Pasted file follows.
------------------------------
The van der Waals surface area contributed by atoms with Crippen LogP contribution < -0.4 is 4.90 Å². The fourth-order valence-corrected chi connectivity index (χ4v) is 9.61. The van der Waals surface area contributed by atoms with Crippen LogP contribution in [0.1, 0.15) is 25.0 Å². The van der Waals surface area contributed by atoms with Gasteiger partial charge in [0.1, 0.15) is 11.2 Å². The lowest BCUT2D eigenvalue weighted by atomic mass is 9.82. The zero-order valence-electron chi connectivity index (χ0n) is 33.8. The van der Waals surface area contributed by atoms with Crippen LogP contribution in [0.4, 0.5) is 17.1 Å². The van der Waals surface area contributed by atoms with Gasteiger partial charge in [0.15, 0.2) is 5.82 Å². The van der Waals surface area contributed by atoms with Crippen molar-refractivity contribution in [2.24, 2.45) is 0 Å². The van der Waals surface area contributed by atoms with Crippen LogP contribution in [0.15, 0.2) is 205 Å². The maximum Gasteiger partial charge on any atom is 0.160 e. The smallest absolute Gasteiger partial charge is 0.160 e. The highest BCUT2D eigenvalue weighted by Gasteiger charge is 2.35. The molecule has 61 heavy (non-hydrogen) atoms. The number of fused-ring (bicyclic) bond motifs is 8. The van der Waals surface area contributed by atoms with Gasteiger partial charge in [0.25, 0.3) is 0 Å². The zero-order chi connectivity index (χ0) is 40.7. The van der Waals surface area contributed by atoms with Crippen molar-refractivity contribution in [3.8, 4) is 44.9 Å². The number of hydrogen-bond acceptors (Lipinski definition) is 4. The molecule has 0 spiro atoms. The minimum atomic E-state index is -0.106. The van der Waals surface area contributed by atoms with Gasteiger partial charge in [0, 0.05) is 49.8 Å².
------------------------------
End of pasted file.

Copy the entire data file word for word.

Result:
The van der Waals surface area contributed by atoms with Crippen LogP contribution < -0.4 is 4.90 Å². The fourth-order valence-corrected chi connectivity index (χ4v) is 9.61. The van der Waals surface area contributed by atoms with Crippen LogP contribution in [0.1, 0.15) is 25.0 Å². The van der Waals surface area contributed by atoms with Gasteiger partial charge in [0.1, 0.15) is 11.2 Å². The lowest BCUT2D eigenvalue weighted by atomic mass is 9.82. The zero-order valence-electron chi connectivity index (χ0n) is 33.8. The van der Waals surface area contributed by atoms with Crippen LogP contribution in [0.4, 0.5) is 17.1 Å². The van der Waals surface area contributed by atoms with Gasteiger partial charge in [0.15, 0.2) is 5.82 Å². The van der Waals surface area contributed by atoms with Crippen molar-refractivity contribution in [2.24, 2.45) is 0 Å². The van der Waals surface area contributed by atoms with Crippen LogP contribution in [0.15, 0.2) is 205 Å². The maximum Gasteiger partial charge on any atom is 0.160 e. The smallest absolute Gasteiger partial charge is 0.160 e. The highest BCUT2D eigenvalue weighted by Gasteiger charge is 2.35. The molecule has 61 heavy (non-hydrogen) atoms. The number of fused-ring (bicyclic) bond motifs is 8. The van der Waals surface area contributed by atoms with Gasteiger partial charge in [0.25, 0.3) is 0 Å². The zero-order chi connectivity index (χ0) is 40.7. The van der Waals surface area contributed by atoms with Crippen molar-refractivity contribution in [3.8, 4) is 44.9 Å². The number of hydrogen-bond acceptors (Lipinski definition) is 4. The molecule has 0 spiro atoms. The minimum atomic E-state index is -0.106. The van der Waals surface area contributed by atoms with Gasteiger partial charge in [0, 0.05) is 49.8 Å².